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London cyclist deaths and injuries up as TfL commissioner Peter Hendy suggests flashing lights for all cyclists

"Worrying gap between Mayoral rhetoric and reality" says London Assembly member...

A Transport for London report indicates that the capital became a more dangerous place to be a vulnerable road user in 2012, but Transport for London commissioner Peter Hendy thinks Boris Bike-style flashing lights will protect cyclists.

Transport for London will examine the latest report on London transport safety on November 6. The report contains some disturbing figures if you’re a cyclist, pedestrian or other vulnerable road user.

Road fatalities in London fell from 159 to 134 between 2011 and 2012, but because the number of deaths is small, year-on-year variations are not considered to be a useful indicator of trends. Instead, TfL uses the number of deaths or serious injuries (KSI).

There were 3,018 KSI incidents in London in 2012, up 8 percent from 2,805 in 2011.

Pedestrian and cyclist KSIs make up a substantial part of that increase. Pedestrian KSIs rose 15 percent and cyclist KSIs were up 18 percent.

It’s not all bad news. All London KSIs are down 17 percent compared to the 2005-9 average that TfL uses as a baseline, and collisions were down 2 percent from 2011. But it’s perhaps even more worrying that 2012 didn’t follow the overall trend despite fewer collisions.

Clearly something needs to change in London to protect vulnerable road users.

Sir Peter Hendy, the Commissioner of Transport for London was interviewed by LBC radio’s Nick Ferrari this morning and the discussion turned to the safety record of London’s Boris Bikes.

Sir Peter said: “I think the interesting thing is the safety record of the Barclays cycle hire bikes is very, very good and I'll tell you why. Because they're big, they're quite slow and they've all got lights on the front and the back and the lights flash all the time – and actually, I wish every cyclist in London had decent lights on the front and the back.”

According to RoSPA, around 80 percent of cycling accidents occur during daylight.

On the Mayorwatch website, London Assembly Member Darren Johnson called on TfL’s board members to ask “serious questions about why vulnerable road users have been so badly affected in recent years” at next week’s meeting.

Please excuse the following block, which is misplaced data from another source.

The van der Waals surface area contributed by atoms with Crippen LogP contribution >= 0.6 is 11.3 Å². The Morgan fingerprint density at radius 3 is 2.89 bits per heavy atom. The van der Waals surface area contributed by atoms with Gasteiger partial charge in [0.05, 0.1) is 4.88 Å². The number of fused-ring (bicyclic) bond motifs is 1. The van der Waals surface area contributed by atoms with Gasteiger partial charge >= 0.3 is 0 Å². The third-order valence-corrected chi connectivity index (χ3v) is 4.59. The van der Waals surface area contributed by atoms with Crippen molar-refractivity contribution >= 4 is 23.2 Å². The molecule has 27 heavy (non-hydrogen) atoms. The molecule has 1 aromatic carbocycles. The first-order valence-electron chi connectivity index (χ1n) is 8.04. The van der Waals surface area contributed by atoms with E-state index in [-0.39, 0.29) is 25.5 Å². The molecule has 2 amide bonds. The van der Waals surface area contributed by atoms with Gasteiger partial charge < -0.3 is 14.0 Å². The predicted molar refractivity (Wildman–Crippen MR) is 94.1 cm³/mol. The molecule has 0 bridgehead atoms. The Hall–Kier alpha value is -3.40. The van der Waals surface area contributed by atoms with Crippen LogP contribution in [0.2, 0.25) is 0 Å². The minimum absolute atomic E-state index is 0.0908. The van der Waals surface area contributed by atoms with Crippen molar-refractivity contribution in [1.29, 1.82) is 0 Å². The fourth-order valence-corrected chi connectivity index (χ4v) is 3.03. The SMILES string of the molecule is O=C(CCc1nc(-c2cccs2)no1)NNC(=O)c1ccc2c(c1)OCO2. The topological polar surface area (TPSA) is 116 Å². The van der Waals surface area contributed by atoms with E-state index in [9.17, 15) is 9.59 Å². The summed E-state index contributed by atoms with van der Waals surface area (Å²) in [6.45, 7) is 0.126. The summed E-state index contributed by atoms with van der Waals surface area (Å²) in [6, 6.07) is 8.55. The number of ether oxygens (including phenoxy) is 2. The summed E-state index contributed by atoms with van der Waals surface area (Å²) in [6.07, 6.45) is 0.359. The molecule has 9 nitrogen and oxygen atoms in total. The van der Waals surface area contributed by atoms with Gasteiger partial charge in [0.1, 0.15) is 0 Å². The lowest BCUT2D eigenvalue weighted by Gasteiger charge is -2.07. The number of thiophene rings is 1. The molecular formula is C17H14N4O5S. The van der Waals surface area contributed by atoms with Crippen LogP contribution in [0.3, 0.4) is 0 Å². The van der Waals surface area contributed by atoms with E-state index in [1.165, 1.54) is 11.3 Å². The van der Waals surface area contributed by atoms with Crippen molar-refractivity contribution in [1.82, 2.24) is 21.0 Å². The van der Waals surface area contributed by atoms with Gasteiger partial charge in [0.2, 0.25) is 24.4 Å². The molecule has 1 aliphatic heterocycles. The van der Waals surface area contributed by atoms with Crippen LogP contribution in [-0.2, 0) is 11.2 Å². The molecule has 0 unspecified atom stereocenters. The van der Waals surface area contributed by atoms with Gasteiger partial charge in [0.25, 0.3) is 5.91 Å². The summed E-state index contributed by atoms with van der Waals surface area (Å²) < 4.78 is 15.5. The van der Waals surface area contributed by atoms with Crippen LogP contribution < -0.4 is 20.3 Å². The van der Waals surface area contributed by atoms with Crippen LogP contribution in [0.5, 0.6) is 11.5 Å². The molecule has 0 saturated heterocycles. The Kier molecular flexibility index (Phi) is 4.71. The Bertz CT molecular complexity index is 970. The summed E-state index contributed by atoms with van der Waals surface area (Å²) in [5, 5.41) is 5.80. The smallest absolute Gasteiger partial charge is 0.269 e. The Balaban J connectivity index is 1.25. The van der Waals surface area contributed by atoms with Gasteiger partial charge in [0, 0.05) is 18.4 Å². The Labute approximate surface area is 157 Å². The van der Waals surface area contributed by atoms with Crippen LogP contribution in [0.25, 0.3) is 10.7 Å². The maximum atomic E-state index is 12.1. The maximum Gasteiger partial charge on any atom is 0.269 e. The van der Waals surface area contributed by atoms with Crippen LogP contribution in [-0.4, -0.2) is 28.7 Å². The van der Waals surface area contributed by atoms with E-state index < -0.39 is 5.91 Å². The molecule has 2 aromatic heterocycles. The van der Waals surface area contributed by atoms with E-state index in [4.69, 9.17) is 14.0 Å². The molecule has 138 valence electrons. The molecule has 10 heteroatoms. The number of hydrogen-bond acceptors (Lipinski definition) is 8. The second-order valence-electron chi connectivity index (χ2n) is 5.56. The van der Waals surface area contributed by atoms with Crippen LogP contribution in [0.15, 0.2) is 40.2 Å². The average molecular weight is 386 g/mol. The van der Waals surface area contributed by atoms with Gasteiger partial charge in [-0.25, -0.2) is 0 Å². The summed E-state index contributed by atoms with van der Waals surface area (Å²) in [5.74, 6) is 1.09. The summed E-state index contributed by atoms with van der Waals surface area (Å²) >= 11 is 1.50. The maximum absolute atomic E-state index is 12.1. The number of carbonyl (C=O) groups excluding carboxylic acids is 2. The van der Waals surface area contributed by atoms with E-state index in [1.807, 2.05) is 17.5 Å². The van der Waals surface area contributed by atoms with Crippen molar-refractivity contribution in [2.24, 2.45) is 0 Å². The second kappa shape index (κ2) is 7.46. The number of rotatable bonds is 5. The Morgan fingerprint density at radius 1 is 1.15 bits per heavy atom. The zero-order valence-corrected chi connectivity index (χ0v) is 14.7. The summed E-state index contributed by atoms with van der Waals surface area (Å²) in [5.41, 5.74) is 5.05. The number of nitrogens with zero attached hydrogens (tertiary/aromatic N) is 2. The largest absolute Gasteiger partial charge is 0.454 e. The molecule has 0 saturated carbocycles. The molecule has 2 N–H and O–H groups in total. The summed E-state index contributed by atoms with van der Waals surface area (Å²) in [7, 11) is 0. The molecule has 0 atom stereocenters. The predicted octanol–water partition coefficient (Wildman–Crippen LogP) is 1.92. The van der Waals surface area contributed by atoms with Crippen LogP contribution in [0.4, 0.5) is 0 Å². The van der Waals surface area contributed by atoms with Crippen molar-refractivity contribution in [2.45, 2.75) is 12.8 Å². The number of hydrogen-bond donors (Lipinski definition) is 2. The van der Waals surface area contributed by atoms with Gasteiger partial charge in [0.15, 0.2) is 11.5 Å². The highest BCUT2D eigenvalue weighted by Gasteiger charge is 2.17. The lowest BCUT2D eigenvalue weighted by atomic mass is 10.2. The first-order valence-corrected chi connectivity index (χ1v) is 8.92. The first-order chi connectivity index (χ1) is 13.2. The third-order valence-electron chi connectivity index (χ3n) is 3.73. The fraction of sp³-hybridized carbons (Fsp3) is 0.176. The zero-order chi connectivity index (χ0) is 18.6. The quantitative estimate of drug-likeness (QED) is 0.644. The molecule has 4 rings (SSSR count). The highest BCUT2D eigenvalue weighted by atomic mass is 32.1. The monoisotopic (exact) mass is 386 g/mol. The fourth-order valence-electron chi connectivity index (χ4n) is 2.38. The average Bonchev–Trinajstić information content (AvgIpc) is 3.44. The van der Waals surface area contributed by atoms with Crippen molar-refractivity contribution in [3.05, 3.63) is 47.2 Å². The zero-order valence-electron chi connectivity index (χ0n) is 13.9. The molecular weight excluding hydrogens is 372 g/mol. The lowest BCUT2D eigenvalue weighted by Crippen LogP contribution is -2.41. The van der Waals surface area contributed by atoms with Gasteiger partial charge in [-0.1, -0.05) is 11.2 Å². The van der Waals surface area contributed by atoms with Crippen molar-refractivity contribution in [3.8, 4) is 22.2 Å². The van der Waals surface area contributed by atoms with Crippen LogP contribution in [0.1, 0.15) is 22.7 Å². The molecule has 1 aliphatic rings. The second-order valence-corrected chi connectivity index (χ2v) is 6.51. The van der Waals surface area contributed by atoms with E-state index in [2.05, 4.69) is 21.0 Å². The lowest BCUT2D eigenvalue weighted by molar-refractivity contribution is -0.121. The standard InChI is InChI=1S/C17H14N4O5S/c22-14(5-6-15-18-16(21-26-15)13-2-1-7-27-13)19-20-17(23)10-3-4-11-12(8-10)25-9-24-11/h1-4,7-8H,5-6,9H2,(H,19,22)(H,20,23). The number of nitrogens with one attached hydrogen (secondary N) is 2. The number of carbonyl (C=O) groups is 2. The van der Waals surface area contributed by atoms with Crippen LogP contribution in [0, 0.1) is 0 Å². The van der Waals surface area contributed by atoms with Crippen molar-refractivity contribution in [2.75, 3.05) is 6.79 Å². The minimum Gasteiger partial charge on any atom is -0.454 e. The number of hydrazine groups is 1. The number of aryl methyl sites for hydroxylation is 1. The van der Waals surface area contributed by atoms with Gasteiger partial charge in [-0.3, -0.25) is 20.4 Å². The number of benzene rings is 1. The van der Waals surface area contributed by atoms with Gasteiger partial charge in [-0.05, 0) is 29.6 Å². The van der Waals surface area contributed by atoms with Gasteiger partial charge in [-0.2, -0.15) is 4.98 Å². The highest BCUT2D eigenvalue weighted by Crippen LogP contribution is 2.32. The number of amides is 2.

Mr Johnson said the TfL report demonstrated a “worrying gap between Mayoral rhetoric which plays down the dangers on our roads, and the reality of more pedestrians, cyclists and motorcyclists being killed or seriously injured.”

He said to improve the situation it was necessary for the the mayor to recognise “what the problems are and what part his policies have played in the rise in the numbers killed or seriously injured.”

The TfL board will examine the report at a meeting at City Hall on November 6 at 10 am. The meeting is open to the public.

John has been writing about bikes and cycling for over 30 years since discovering that people were mug enough to pay him for it rather than expecting him to do an honest day's work.

He was heavily involved in the mountain bike boom of the late 1980s as a racer, team manager and race promoter, and that led to writing for Mountain Biking UK magazine shortly after its inception. He got the gig by phoning up the editor and telling him the magazine was rubbish and he could do better. Rather than telling him to get lost, MBUK editor Tym Manley called John’s bluff and the rest is history.

Since then he has worked on MTB Pro magazine and was editor of Maximum Mountain Bike and Australian Mountain Bike magazines, before switching to the web in 2000 to work for Along with founder Tony Farrelly, John was on the launch team for and subsequently became editor in chief of Future Publishing’s group of cycling magazines and websites, including Cycling Plus, MBUK, What Mountain Bike and Procycling.